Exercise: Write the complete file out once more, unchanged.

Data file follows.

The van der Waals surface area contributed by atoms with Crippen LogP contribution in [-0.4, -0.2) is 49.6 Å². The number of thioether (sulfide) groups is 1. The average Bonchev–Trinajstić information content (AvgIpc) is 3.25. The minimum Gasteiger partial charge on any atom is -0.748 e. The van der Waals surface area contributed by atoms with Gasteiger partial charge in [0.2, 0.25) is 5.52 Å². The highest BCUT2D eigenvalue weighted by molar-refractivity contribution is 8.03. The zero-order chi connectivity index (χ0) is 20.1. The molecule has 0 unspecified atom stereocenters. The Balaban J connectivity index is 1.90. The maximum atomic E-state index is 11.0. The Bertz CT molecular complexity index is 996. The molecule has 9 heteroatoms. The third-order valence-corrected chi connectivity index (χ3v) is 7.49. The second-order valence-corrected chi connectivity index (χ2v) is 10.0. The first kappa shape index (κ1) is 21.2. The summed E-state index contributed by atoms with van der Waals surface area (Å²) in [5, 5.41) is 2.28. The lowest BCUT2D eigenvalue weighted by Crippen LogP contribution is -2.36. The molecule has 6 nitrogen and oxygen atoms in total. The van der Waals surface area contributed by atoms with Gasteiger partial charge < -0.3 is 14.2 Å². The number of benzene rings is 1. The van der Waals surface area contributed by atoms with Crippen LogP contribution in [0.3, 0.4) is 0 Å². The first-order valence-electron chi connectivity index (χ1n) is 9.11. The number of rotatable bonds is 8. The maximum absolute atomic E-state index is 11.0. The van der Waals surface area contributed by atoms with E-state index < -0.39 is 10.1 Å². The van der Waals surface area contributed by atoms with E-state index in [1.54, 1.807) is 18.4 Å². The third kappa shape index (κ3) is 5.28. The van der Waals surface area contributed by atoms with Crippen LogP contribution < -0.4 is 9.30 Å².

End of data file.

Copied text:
The van der Waals surface area contributed by atoms with Crippen LogP contribution in [-0.4, -0.2) is 49.6 Å². The number of thioether (sulfide) groups is 1. The average Bonchev–Trinajstić information content (AvgIpc) is 3.25. The minimum Gasteiger partial charge on any atom is -0.748 e. The van der Waals surface area contributed by atoms with Gasteiger partial charge in [0.2, 0.25) is 5.52 Å². The highest BCUT2D eigenvalue weighted by molar-refractivity contribution is 8.03. The zero-order chi connectivity index (χ0) is 20.1. The molecule has 0 unspecified atom stereocenters. The Balaban J connectivity index is 1.90. The maximum atomic E-state index is 11.0. The Bertz CT molecular complexity index is 996. The molecule has 9 heteroatoms. The third-order valence-corrected chi connectivity index (χ3v) is 7.49. The second-order valence-corrected chi connectivity index (χ2v) is 10.0. The first kappa shape index (κ1) is 21.2. The summed E-state index contributed by atoms with van der Waals surface area (Å²) in [5, 5.41) is 2.28. The lowest BCUT2D eigenvalue weighted by Crippen LogP contribution is -2.36. The molecule has 6 nitrogen and oxygen atoms in total. The van der Waals surface area contributed by atoms with Gasteiger partial charge < -0.3 is 14.2 Å². The number of benzene rings is 1. The van der Waals surface area contributed by atoms with Crippen LogP contribution in [0.3, 0.4) is 0 Å². The first-order valence-electron chi connectivity index (χ1n) is 9.11. The number of rotatable bonds is 8. The maximum absolute atomic E-state index is 11.0. The van der Waals surface area contributed by atoms with E-state index < -0.39 is 10.1 Å². The van der Waals surface area contributed by atoms with E-state index in [1.54, 1.807) is 18.4 Å². The third kappa shape index (κ3) is 5.28. The van der Waals surface area contributed by atoms with Crippen LogP contribution < -0.4 is 9.30 Å².